1. Are there differences between NAIS and SAIS schools regarding amounts allocated for professional development? 
  2. Has the amount allocated for professional development changed over the past 10 years? 
  3. How do the professional development allocations in NAIS and SAIS schools compare with allocations for other expenses?  
>>Read more HERE
The Think Tank


It began as an experiment, a voluntary meeting of educators. There was no set agenda, no expected outcome, no mandatory notes, and no deliverables. The group would simply meet to ask questions and consider possibilities. It would be an environment where people from different disciplines and departments could feel safe to explore ideas. And so, the Think Tank was born at Saint Mary's School in Raleigh, NC.  
Shortly after being appointed Head of Saint Mary's School in 2012, Dr. Monica Gillespie began to envision a way that the faculty and staff could participate in appreciative inquiry together. She had witnessed the power of such groups at other schools, and sent out an invitation to anyone who wanted to join Saint Mary's first Think Tank. Thirteen people from different departments, some new to Saint Mary's and others longtime employees, responded.  >>Read more HERE
Book Review
The Power of Habit
Habits have been an important topic among philosophers, doctors, psychologists, scientists, and experts since time began. This is because at the core of habits lie questions integral to human life. Why do I do what I do? How can I improve my life? What motivates me? Are we the sum of our actions? Are our actions our destiny? A 2006 study from Duke University found that more than 40 percent of the actions people perform daily were not actual decisions but habits. Habits are powerful. In 1892, Dr. William James, known as the "Father of American Psychology" summed it up this way, "All our life, so far as it has definite form, is but a mass of habits."
It is this important topic that is dissected, discussed, and addressed in Charles Duhigg's The Power of Habit: Why We Do What We Do in Life and Business. Duhigg, is a Pulitzer Prize winning journalist for The New York Times, a graduate from Yale University and Harvard Business School, and a frequent guest on National Public Radio's "This American Life" and "The News Hour with Jim Lehrer." Drawing on hundreds of academic studies and interviews, Duhigg unwraps how habits are made and remade, as well as how habits impact our lives and our world, and finally, how we can harness the power of habits for good.  >>Read more HERE 
President's Note
SAIS Board Nominations
LinkedIn to College
Fast Stats
The Think Tank
Book Review
Annual Conference Breakout Sessions

Newsletter Archive 

President's Page 

Contact SAIS Staff 


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2014 SAIS Institute for Heads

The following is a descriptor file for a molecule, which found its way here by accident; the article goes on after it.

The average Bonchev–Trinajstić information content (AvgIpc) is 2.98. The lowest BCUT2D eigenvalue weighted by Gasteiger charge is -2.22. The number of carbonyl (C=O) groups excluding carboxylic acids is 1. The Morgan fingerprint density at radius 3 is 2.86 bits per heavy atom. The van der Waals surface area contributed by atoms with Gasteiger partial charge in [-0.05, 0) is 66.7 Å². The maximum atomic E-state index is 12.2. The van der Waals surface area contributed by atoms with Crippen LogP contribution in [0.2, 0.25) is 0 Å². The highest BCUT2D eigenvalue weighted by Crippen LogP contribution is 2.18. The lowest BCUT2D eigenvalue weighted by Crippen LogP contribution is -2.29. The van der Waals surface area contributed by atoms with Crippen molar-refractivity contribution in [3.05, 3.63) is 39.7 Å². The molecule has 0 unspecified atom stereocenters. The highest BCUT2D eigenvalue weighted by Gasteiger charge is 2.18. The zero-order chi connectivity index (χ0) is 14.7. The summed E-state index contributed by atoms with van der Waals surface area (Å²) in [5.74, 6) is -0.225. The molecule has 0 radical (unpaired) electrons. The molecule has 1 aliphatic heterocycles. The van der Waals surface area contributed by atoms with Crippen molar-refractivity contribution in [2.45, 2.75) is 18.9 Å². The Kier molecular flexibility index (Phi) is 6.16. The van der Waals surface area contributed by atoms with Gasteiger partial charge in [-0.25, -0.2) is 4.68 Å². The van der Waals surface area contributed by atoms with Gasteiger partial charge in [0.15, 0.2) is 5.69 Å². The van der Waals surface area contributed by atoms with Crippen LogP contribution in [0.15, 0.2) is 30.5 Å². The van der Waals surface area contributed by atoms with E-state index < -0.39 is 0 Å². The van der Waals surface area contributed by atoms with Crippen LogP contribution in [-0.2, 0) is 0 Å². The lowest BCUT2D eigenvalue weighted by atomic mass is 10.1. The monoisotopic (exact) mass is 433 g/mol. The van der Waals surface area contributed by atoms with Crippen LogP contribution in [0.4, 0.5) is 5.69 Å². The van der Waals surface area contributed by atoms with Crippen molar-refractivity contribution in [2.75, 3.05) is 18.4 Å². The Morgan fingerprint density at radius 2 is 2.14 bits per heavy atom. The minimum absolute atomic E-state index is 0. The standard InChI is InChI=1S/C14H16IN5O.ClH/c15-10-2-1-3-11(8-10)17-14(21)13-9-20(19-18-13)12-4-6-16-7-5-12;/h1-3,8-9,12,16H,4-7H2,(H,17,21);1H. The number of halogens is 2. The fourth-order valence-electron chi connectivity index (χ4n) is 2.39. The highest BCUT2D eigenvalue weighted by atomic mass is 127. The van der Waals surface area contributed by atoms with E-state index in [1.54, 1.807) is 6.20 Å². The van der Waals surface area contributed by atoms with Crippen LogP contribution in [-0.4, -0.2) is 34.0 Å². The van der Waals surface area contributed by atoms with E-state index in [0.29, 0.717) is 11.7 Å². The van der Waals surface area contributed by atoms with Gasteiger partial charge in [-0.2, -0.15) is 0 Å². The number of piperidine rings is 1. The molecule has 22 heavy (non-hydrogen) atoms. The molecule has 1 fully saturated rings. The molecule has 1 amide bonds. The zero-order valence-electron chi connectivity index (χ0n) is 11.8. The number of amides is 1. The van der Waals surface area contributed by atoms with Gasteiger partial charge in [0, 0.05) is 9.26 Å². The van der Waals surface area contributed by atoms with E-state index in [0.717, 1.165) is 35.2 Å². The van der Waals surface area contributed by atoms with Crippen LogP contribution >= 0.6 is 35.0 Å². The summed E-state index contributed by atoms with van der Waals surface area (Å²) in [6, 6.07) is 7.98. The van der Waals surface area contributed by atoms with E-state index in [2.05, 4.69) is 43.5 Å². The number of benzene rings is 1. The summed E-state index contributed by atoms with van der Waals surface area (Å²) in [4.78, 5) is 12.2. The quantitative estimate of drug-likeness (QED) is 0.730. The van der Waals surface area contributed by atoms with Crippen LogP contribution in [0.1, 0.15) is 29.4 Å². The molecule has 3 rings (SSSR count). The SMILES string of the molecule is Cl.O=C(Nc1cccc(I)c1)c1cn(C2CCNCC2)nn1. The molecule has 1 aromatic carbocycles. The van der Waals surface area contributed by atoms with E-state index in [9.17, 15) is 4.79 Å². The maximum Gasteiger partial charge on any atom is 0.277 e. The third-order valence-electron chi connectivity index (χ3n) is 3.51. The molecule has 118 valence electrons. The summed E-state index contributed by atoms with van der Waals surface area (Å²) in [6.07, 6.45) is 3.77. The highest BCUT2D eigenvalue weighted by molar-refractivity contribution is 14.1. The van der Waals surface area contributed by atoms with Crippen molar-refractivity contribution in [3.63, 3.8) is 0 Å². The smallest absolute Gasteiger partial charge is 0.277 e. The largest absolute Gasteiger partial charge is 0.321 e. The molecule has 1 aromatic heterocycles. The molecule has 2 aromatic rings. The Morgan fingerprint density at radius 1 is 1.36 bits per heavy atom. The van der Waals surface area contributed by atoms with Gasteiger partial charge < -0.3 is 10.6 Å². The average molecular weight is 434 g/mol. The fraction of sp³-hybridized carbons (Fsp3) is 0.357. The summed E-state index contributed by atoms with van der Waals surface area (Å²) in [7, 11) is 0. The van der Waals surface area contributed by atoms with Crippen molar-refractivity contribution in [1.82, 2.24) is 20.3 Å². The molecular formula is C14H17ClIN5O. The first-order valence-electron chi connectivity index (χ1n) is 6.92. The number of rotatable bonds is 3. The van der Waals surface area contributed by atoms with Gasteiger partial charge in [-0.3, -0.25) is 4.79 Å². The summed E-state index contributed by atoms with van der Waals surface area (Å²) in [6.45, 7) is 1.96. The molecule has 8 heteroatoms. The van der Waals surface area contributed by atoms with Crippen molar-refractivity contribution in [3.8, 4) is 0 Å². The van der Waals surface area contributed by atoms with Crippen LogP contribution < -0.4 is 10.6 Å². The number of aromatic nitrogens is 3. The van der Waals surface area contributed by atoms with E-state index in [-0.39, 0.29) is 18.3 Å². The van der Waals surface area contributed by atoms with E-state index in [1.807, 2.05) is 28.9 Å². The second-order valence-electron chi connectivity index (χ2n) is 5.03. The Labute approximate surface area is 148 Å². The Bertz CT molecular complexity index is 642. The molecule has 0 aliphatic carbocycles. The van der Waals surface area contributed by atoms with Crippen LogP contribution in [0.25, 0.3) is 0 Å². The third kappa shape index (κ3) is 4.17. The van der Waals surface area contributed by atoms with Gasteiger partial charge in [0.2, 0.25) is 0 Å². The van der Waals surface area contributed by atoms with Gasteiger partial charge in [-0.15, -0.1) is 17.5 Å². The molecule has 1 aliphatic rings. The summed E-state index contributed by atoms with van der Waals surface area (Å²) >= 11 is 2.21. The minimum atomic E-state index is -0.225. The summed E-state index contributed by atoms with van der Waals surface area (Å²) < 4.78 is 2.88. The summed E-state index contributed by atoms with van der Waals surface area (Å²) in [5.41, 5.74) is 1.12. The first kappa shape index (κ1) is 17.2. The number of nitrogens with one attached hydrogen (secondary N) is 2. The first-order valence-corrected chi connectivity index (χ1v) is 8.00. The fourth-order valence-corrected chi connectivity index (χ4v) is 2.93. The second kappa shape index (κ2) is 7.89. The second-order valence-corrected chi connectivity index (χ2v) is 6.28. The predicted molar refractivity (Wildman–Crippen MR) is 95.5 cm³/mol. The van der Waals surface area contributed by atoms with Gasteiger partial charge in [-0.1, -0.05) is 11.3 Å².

Room block expires May 29

All heads of school are invited to join SAIS in Asheville, NC, for the
2014 Institute for Heads featuring Rob Evans and Michael Thompson. It will take place June 24-27 at the
Omni Grove Park Inn.
The word Events in cut out magazine letters pinned to a cork notice board. Events may refer to news
Summer Institutes

June 15-17
Institute for Senior Administrators 
Emory Conference Center - Atlanta
featuring Keith Evans & David Mahler
June 18-20
Administrative Leadership Institute 
Emory Conference Center - Atlanta
featuring Rob Evans & Michael Thompson
June 24-27
Institute for Heads
Grove Park Inn - Asheville, NC
featuring Rob Evans & Michael Thompson

June 30-July 2
Institute for 
New Heads 
Atlanta, GA
featuring Jack Hall (Walker School) and Billy Peebles (The Lovett School)
Institute for 
New Teachers 
June 24-26 | Atlanta
July 16-18| Charlotte
July 22-24 | Memphis
July 28-30 | Atlanta

Annual Conference 
October 18-20
Atlanta, GA - Crowne Plaza Ravinia
Also mark your calendar for the 2015 & 2016 conferences:
October 17-19, 2015
October 22-24, 2016
Blogs of Note 

Dr. Virginia Palmer-Fuechsel,
German Teacher at The New School of Northern Virginia, in Fairfax, VA, shares how she developed a friendship with a German school on Facebook, which turned into a nine-day trip face-to-face with new buddies in Munster, Hamburg, and Cologne, Germany.

Jean Bonnyman, Learning Specialist for the Upper School at Darlington School in Rome, GA, discusses the faculty's summer reading book
Mindset: The Psychology of Success by Carol S. Dweck, Ph.D.

Upon the retirement of Latin Teacher
Cathie Dunar, senior Perry Scalfano from Randolph School in Huntsville, AL, shares how she taught him to be a scholar.

David Cutler, History Teacher at Palmer Trinity School in Miami, FL, discusses what education will look like in 2034 with Curtis Bank, author of
The World is Open: How Technology is Revolutionizing Education.

2014 SAIS Annual Conference 
We're excited to announce that the keynote speakers for the 
2014 SAIS Annual Conference
will be David and Michael Hanson, alums of Pace Academy in Atlanta. David paddled solo down the length of the Chattahoochee River in 2009. That journey planted the seed for their current documentary film "Who Owns Water," in which David, with brother Michael, returns to the Chattahoochee-Flint-Apalachicola Rivers to document the water crisis. See the trailer here.